by Mitch Markovich
For those unfamiliar with back-sticking, let’s start with a short explanation. True back sticking is the turning of a stick or mallet until the butt or opposite end makes contact with the playing surface producing a tone of good or excellent quality. This last phrase is very important because there is a less pleasing type of back-sticking that produces a poor or at best fair level of tone quality which is aesthetically and musically inferior. (I call it stick-turning.) Although it has its place, this watered-down version takes little ability and is often passed off as the real thing. Both approaches are useful however, because they both provide a strong visual impact that can generate tremendous audience reaction.
The only prerequisite for back-sticking is that a drummer have stable and well developed grips. This means that most beginning students should not attempt to learn back-sticking until their teacher feels they have developed good and consistent grip habits. This is necessary because back-sticking requires some grip changes and most new students generally let sloppy habits creep into their playing without realizing it.
How Back-Sticking Can Be Used
Back-sticking can be used in almost any drumming situation. Done correctly, it will enhance any solo on snare drum, drum set, timp-tom trios, concert toms, etc. I suppose it could even be used on timpani and keyboard instruments. Once a drummer understands the basic patterns presented later in this article, a simple way to apply the technique would be to back-stick some or all of the accents in a section of music or in a section of a solo. After some experience, unaccented notes can also be back-sticked. Generally, I use back-sticking as a high point in a piece or solo rather than at the beginning or continuously throughout. Back-sticking is also extremely effective when two or more drummers play a unison part as occurs in many of the top corps and marching bands.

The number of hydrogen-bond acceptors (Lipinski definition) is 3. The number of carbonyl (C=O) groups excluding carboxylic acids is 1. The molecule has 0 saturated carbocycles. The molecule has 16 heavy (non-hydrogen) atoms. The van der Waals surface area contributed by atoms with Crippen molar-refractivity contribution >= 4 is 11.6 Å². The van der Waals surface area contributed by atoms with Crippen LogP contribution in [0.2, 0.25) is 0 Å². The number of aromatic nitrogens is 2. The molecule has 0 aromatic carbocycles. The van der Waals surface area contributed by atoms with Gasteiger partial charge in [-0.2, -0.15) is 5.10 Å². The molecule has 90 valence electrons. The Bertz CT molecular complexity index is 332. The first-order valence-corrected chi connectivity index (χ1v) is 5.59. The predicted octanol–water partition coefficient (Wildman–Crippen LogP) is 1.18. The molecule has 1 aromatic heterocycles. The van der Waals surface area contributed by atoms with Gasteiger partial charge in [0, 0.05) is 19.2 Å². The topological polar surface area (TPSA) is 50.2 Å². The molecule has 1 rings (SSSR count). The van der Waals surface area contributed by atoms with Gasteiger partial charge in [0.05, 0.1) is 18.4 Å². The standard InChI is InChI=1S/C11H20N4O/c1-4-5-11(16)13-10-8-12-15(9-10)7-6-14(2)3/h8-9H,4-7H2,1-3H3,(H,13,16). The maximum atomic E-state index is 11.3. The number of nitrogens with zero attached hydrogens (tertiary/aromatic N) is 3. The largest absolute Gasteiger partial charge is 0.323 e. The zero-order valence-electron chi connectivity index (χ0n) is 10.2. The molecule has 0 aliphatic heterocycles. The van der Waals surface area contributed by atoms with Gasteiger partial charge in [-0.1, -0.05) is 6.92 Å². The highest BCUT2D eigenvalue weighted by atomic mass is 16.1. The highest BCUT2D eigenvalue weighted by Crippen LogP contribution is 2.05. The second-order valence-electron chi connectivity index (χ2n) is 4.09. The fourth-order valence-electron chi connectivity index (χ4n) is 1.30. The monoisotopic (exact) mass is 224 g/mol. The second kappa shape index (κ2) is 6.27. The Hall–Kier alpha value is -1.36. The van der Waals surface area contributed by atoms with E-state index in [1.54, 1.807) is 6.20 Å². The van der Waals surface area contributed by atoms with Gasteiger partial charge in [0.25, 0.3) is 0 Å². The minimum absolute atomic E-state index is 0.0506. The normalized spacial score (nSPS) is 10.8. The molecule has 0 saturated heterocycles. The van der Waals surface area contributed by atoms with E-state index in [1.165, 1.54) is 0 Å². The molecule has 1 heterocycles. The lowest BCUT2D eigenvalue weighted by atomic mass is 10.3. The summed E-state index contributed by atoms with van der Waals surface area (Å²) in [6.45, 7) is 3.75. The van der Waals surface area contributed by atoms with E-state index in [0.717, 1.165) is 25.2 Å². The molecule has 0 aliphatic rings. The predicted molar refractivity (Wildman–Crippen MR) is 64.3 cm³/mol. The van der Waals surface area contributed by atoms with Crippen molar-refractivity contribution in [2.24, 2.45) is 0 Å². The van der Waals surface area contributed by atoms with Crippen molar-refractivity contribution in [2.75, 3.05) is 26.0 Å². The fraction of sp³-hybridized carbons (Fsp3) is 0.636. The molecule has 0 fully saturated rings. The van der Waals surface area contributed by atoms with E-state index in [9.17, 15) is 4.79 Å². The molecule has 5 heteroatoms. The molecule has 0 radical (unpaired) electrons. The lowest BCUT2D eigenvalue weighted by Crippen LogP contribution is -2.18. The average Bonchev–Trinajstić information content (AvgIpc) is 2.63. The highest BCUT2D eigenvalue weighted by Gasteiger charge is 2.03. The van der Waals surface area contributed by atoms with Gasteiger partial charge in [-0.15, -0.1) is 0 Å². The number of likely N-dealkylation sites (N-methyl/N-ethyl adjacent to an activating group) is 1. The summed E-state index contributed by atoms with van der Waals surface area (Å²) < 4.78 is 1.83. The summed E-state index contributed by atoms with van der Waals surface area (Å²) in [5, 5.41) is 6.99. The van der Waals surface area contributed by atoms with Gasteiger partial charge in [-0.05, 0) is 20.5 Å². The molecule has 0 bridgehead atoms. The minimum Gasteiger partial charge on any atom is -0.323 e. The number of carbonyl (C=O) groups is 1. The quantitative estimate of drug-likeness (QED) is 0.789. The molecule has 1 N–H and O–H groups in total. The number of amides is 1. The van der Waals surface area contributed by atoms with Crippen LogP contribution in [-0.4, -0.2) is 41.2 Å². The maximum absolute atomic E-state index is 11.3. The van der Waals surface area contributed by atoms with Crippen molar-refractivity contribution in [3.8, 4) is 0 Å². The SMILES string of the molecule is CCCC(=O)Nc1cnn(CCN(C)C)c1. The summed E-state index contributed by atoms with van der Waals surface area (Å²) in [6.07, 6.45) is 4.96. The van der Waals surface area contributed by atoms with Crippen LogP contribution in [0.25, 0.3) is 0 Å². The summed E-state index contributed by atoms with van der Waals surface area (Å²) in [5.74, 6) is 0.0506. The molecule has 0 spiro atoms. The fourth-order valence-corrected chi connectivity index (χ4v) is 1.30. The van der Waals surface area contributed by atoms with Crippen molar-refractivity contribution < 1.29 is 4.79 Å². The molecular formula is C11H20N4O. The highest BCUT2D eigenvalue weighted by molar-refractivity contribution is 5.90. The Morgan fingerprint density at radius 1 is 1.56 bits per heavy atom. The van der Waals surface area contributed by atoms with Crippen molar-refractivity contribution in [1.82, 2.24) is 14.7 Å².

How To Get Started
Hold both sticks in your usual grip. Choke up on each stick a little by moving your grip so that it is more toward the center of the stick. Now rotate each hand until the back end of the stick is ready to hit the playing surface. If you are using the matched grip, you should finish with both sticks being held with a type of left hand traditional grip, as shown above.
When you are sure that both hands are moving in the same way, I suggest that you use one hand at a time, and revolve it back and forth between the tip and the butt at a regular tempo and a fairly loud volume. As you do this listen to the tone quality and volume and try to get all notes to sound the same. With practice you will be surprised at how similar the notes become. Play eight notes with each hand and compare your sound from hand to hand. When you feel you have made progress with this pattern, try the patterns below to increase your ability and confidence. Always strive for a consistent, musical sound.
After these patterns are mastered, feel free to make up your own and start to incorporate back-sticking in your playing. One solo that is a real challenge is Three Camps. One of my own solos that incorporates back-sticking is called Tornado (published by Creative Music). Tornado will give you added insight into the possibilities of back-sticking, and as an added benefit can also serve to bring out deficiencies in your musicianship and technique.
For tremendous drumming excitement, few techniques offer the potential of back-sticking. While percussion is primarily known as an audible art, the visual aspects are also very important. To neglect either is not realizing the full potential we have as drummers and percussionists. By employing back-sticking into our playing we raise our performance to a new and higher artistic level.